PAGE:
I love Thanksgiving. It reminds me of my grandmothers, and family, and lots of amazing food, and playing games around the table.
It’s the one holiday where the focus is on my favorite things (did I mention food and family?)
Our house, normally inhabited by 3 people and no critters (that we know about), was filled to the brim with 12 humans and 5 canines. We turned the office into a guest room (gotta love a blow up mattress* as the guest bed - perfect for multi-use space!), moved the double bed from Julian’s room into Bee’s and turned Julian’s room into a dormitory for 5 kids, added pillows, towels, blankets, and dog beds into every corner.
On Thursday, Thanksgiving day itself, we added 6 people and 2 more dogs to the mix. That was a total of 18 at the table; 7 dogs milling around underfoot.
If anyone went hungry, they were not trying hard enough.
Amazingly, there were no squabbles of any kind!
And on Friday, when the dishwasher was emptied and all of the kids were off Black Friday shopping, instead of putting the china and the silver away, we packed it up to hitch a ride to Vermont.
While it may seem bizarre to be talking about downsizing tips in a post that starts out by talking about hosting 18 people (and 7 dogs) for Thanksgiving dinner, it’s really not.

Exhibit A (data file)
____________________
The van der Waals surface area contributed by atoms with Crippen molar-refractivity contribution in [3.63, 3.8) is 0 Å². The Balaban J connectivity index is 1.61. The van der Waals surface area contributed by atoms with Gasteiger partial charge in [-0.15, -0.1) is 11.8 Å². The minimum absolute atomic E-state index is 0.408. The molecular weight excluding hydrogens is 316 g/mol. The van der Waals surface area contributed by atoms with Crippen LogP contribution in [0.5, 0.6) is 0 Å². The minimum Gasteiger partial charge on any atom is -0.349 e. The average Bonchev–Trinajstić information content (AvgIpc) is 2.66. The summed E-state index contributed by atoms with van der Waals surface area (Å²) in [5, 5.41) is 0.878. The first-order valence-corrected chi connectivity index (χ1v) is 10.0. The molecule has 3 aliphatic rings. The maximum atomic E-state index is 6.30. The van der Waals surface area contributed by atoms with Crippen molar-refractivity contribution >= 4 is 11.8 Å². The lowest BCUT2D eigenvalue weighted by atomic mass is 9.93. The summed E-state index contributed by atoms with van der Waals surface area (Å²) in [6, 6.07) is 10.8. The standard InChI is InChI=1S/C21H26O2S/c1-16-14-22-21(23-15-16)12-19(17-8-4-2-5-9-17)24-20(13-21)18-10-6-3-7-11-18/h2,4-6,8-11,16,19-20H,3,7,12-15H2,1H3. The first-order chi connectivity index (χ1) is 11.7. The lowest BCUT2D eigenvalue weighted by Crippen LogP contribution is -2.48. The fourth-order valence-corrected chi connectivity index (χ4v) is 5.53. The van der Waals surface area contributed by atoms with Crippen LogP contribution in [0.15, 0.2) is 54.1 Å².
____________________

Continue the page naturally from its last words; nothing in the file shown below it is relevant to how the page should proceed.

Downsizing takes both mental and physical work.
This Thanksgiving, we celebrated the end of an era (no more big turkey dinner gatherings at this house for us!) in style. Part of downsizing is saying thank you to things you love and allowing them to go (I got this idea from the Marie Kondo book The Life Changing Magic of Tidying Up), and while I doubt she was really thinking of changing homes to living on a small boat, I adore the concept. It’s way too easy to think that downsizing is in just getting rid of stuff or sacrificing things. The mental part of saying THANK YOU is huge.
Here, then, is an exercise in downsizing you can start long before you pack boxes to move onto the boat. Celebrate, say thank you, and release. It might be to space, or the idea of yourself as the host - but downsizing includes noticing and acknowledging the last times for things.
Just as important? Mourning when you let something go.
It was pretty weird to pack boxes of dishes; it’s still weird to open cupboards and drawers and see nothing where those items used to live.
Three boxes (and a gorgeous wooden salad bowl) went in my parents’ car to Vermont, where they’ll live in the basement in a corner until they can go up to the house by the lake in the Northeast Kingdom. Three boxes of things we want to keep but won’t need to use and can’t practically take with us.
If we did not have this house to furnish, I’m not honestly sure what we’d wind up keeping, other than the few priceless family pieces like that china and silver, both of which were passed down by my grandmother. Still, taking advantage of every car that heads north between now and next summer means we can chip away at the task of emptying this house out.
This Thanksgiving we welcomed. We cooked, and we played, and we slept and ate and laughed and celebrated. We packed and said goodbye.
We started the downsizing, both mentally and physically.
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